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Vintage Vogue Pattern #2787! I found this great red/black scissor fabric on sale at Hancock’s and couldn’t pass it up!

So dramatic, Vogue! Obvs, I double checked on Pattern Review to make sure this fancy promo photo wasn't an impossible dream.

So dramatic, Vogue! Obvs, I double checked on Pattern Review to make sure this fancy promo photo wasn’t an impossible dream.

I have an armoire full of fabrics, but most of them are either insanely fancy (dupioni silks, and the like), or inappropriate for the season. So, in an effort to ease back into sewing clothing, I knew I would need a straightforward pattern, but not one I’d sewn before (there’s no adventure in that!), and fabric that’s not difficult to work with. This, to me, usually means cotton, because it tends to be inexpensive and/or on sale, plus the prints are fun and the fabric is super cooperative/non-stretchy.

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This is my final product! Although you can’t see it, there’s a closure in the black I framed with eight black jet buttons! It’s pretty darn cute!

As a general petite-person rule, I shortened the hemline by (an insane) 8 inches! Since this is a 1940s pattern, fashions dictated longer hemlines, however, as you can tell, it still comes to my knees. If you are on any kind of budget, make sure you have a working idea of where you prefer your hemline. (You’ll save enormous amounts of time, money and fabric this way!) If I hadn’t removed the extra length before cutting out my pattern pieces, I would have needed an additional yard of fabric! As it was, I managed to make this dress using only three yards (sans the suggested shoulder pads), and it is completely appropriate for work, or as a vintage-style cocktail dress!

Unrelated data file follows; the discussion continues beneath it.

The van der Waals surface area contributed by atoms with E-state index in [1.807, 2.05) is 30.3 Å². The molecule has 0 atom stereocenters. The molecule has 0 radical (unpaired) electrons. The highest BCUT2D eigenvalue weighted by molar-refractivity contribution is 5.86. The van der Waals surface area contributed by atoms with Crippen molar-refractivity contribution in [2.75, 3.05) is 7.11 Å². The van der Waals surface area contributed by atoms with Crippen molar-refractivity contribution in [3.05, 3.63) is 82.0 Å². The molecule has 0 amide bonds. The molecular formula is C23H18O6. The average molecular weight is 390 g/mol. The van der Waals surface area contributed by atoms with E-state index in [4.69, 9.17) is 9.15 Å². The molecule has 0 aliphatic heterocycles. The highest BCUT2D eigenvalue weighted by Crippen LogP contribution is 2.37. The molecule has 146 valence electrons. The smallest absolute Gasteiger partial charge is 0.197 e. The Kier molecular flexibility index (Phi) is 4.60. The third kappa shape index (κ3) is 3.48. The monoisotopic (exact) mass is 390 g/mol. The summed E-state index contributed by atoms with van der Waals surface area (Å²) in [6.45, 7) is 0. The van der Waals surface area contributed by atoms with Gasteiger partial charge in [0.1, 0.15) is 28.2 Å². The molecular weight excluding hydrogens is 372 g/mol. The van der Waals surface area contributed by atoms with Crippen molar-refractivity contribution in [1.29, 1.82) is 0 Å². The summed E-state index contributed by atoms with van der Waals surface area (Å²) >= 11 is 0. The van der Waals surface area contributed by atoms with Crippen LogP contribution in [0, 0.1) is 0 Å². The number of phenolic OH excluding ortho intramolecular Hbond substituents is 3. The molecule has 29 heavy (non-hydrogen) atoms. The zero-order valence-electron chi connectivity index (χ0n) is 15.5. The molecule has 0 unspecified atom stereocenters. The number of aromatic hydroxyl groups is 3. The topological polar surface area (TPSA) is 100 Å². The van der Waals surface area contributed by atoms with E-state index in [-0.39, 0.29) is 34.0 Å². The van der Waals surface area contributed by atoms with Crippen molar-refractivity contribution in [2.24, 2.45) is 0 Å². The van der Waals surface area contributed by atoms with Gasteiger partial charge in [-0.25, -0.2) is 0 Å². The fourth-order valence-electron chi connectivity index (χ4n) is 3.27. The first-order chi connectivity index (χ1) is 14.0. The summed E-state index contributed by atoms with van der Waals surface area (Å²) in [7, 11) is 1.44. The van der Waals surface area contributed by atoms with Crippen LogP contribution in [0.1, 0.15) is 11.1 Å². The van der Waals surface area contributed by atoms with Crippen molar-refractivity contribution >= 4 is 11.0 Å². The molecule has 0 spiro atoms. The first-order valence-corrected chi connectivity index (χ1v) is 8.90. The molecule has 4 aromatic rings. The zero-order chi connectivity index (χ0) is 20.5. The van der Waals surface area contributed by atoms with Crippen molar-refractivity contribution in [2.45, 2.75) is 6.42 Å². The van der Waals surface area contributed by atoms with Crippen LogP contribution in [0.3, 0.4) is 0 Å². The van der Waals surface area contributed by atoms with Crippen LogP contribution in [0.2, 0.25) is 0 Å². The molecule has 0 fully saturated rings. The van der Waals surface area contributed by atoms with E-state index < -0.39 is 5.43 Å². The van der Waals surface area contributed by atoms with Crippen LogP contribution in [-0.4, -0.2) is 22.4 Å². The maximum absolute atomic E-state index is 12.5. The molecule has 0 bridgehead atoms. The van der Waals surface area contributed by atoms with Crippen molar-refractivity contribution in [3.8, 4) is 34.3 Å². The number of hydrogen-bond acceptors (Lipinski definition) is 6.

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I opted for knee-high, black suede boots, and victory rolls to really punch up the 40s glam!

This pattern was definitely simple to sew, and although I did need to make some adjustments, they were all completely doable with a minimal amount of seam ripping! For my figure, that included taking larger darts (front and back), amending the curved front seam, as well as taking in the side seams between the sleeves and hips. All of these changes were made due to my “hourglass” shape, which requires making a larger size to accommodate my bust/hips and then making the necessary changes through the waist and shoulders.

So many curves!

So many curves!